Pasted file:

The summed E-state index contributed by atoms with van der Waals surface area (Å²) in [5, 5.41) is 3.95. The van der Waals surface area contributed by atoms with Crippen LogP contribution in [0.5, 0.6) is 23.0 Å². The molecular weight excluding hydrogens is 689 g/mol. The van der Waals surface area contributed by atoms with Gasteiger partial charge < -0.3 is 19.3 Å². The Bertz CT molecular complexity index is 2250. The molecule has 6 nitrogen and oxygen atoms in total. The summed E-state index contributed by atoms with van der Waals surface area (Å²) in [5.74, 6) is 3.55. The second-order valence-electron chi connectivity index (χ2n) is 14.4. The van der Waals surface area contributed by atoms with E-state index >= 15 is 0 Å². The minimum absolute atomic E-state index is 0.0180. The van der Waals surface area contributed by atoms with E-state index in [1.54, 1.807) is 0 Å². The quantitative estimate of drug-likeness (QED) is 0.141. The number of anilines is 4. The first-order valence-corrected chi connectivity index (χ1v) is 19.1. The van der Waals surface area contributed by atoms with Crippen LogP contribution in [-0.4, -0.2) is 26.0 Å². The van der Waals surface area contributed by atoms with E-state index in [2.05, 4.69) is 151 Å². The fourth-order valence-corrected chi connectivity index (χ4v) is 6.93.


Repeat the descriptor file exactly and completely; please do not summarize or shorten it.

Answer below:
The summed E-state index contributed by atoms with van der Waals surface area (Å²) in [5, 5.41) is 3.95. The van der Waals surface area contributed by atoms with Crippen LogP contribution in [0.5, 0.6) is 23.0 Å². The molecular weight excluding hydrogens is 689 g/mol. The van der Waals surface area contributed by atoms with Gasteiger partial charge < -0.3 is 19.3 Å². The Bertz CT molecular complexity index is 2250. The molecule has 6 nitrogen and oxygen atoms in total. The summed E-state index contributed by atoms with van der Waals surface area (Å²) in [5.74, 6) is 3.55. The second-order valence-electron chi connectivity index (χ2n) is 14.4. The van der Waals surface area contributed by atoms with E-state index >= 15 is 0 Å². The minimum absolute atomic E-state index is 0.0180. The van der Waals surface area contributed by atoms with E-state index in [1.54, 1.807) is 0 Å². The quantitative estimate of drug-likeness (QED) is 0.141. The number of anilines is 4. The first-order valence-corrected chi connectivity index (χ1v) is 19.1. The van der Waals surface area contributed by atoms with Crippen LogP contribution in [-0.4, -0.2) is 26.0 Å². The van der Waals surface area contributed by atoms with E-state index in [2.05, 4.69) is 151 Å². The fourth-order valence-corrected chi connectivity index (χ4v) is 6.93.